Depression has many causes. Sometimes depression is organic and can be treated with medication. Sometimes depression is situational, meaning it is caused by the way we organize our thoughts or feelings about situations in our lives. Sometimes it is both situational and organic.
Situational depression can be treated by working to reorganize our thinking patterns through a method known as Cognitive Behavior Therapy (CBT). Often clients suffering from depression can benefit from both medication and CBT.
Cognitive Behavioral Therapy
Often, those who suffer from situational depression follow a specific type of thinking pattern in which they perceive their situations as extremes—everything is black or white, amazing or terrible, with no intermediate levels of gray or so-so. Cognitive Behavioral Therapy helps people learn to avoid such “all or nothing” thoughts.
Clients suffering from depression tend to see things as all dark on bad days and all light when times are good. This black-and-white thinking pattern sets up the brain for mood extremes, which make emotional balance difficult. Because black-and-white thinking leads us to believe that good and bad cannot coexist, it keeps us from enjoying the everyday situations that are neither amazing nor terrible. Realizing that there is good and bad in almost every situation can open up our minds to perceive the positive aspects to whatever circumstances we find ourselves in.
The ancient Chinese symbol Taijitu, better known as the yin-yang symbol, illustrates that opposites can interact and achieve harmony. Taijitu is symbolic of life, because everything in life contains both shadow and light, just as the white portion of the symbol contains a circle of black and the black portion contains a circle of white. Neither color in the symbol is complete without the other, but together they illustrate complete harmony. Only by recognizing both the black and the white in our lives can we find emotional stability.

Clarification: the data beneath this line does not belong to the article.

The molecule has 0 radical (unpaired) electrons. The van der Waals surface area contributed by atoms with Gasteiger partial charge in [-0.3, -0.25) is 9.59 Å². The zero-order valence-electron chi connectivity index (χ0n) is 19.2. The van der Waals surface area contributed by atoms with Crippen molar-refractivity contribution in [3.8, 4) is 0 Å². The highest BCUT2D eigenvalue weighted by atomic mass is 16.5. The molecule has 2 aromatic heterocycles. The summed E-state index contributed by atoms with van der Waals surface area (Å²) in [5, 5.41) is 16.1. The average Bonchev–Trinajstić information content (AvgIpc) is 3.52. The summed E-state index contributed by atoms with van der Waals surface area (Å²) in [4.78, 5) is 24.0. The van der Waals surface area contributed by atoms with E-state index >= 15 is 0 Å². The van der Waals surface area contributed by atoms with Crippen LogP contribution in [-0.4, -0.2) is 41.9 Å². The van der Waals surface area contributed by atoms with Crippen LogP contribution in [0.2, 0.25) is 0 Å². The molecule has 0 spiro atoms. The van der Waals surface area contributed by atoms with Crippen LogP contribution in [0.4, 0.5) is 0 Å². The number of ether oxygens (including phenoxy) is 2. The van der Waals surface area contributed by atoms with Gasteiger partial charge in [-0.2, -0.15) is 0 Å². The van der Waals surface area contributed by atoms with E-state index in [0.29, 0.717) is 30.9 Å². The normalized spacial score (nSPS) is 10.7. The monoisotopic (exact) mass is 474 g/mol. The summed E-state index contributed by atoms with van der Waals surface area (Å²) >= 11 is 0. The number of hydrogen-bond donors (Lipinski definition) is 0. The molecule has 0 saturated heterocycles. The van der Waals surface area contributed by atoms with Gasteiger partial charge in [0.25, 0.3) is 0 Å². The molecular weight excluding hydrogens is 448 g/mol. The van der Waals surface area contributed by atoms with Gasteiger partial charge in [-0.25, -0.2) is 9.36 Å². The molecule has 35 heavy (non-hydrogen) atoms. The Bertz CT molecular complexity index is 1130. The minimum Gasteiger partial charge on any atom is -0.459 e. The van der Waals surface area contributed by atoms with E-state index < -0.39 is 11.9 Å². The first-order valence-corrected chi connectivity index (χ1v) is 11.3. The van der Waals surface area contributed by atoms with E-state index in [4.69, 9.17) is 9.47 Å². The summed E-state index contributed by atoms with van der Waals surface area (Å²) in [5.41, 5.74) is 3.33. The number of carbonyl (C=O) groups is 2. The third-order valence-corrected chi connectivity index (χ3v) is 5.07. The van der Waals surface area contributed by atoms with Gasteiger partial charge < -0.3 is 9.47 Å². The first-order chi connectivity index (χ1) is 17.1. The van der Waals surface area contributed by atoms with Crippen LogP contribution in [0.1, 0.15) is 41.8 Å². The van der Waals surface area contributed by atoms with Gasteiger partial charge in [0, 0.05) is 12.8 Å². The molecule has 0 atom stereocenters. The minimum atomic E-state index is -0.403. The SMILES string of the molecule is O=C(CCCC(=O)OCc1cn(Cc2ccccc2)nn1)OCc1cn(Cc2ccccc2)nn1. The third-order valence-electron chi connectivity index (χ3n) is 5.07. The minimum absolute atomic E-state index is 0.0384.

Understanding that things are rarely all black or all white requires maturity. While a baby’s moods are very simple—I am happy or I am not happy and I am hungry or I am not hungry—mature thinking requires seeing complexities. In Cognitive Behavioral Therapy, therapists help clients see how black-and-white thinking harms them and creates mood extremes. Distressing events can be explained better in percentages or degrees rather than in terms of all good or all bad.
Clients are advised to delete key words in their descriptions like never, always, and must. Avoiding these words helps us avoid catastrophizing a situation. We then are able to see solutions instead of only problems. For example, a woman who has been physically abused may feel inclined to say to herself, “My abuse was the worst possible thing that could ever happen. I must never be abused again. I won’t survive it again, so I must always avoid every possible situation that could lead me there.”